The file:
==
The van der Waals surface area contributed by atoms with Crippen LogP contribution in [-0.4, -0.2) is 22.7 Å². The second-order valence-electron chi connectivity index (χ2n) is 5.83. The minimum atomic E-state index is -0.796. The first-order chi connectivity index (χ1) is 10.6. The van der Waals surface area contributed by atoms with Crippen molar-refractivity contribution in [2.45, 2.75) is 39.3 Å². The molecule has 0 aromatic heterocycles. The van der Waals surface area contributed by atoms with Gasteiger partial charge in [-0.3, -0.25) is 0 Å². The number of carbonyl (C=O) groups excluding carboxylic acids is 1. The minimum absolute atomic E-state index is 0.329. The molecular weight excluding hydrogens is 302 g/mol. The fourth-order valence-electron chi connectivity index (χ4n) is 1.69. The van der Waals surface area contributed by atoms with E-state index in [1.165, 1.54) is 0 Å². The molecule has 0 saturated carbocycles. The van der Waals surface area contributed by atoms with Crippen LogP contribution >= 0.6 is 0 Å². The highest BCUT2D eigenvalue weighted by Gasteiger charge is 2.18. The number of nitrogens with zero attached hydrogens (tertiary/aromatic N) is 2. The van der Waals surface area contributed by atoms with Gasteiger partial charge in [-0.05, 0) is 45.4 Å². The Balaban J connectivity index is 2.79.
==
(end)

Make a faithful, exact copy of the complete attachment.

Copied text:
The van der Waals surface area contributed by atoms with Crippen LogP contribution in [-0.4, -0.2) is 22.7 Å². The second-order valence-electron chi connectivity index (χ2n) is 5.83. The minimum atomic E-state index is -0.796. The first-order chi connectivity index (χ1) is 10.6. The van der Waals surface area contributed by atoms with Crippen molar-refractivity contribution in [2.45, 2.75) is 39.3 Å². The molecule has 0 aromatic heterocycles. The van der Waals surface area contributed by atoms with Gasteiger partial charge in [-0.3, -0.25) is 0 Å². The number of carbonyl (C=O) groups excluding carboxylic acids is 1. The minimum absolute atomic E-state index is 0.329. The molecular weight excluding hydrogens is 302 g/mol. The fourth-order valence-electron chi connectivity index (χ4n) is 1.69. The van der Waals surface area contributed by atoms with E-state index in [1.165, 1.54) is 0 Å². The molecule has 0 saturated carbocycles. The van der Waals surface area contributed by atoms with Crippen LogP contribution >= 0.6 is 0 Å². The highest BCUT2D eigenvalue weighted by Gasteiger charge is 2.18. The number of nitrogens with zero attached hydrogens (tertiary/aromatic N) is 2. The van der Waals surface area contributed by atoms with Gasteiger partial charge in [-0.05, 0) is 45.4 Å². The Balaban J connectivity index is 2.79.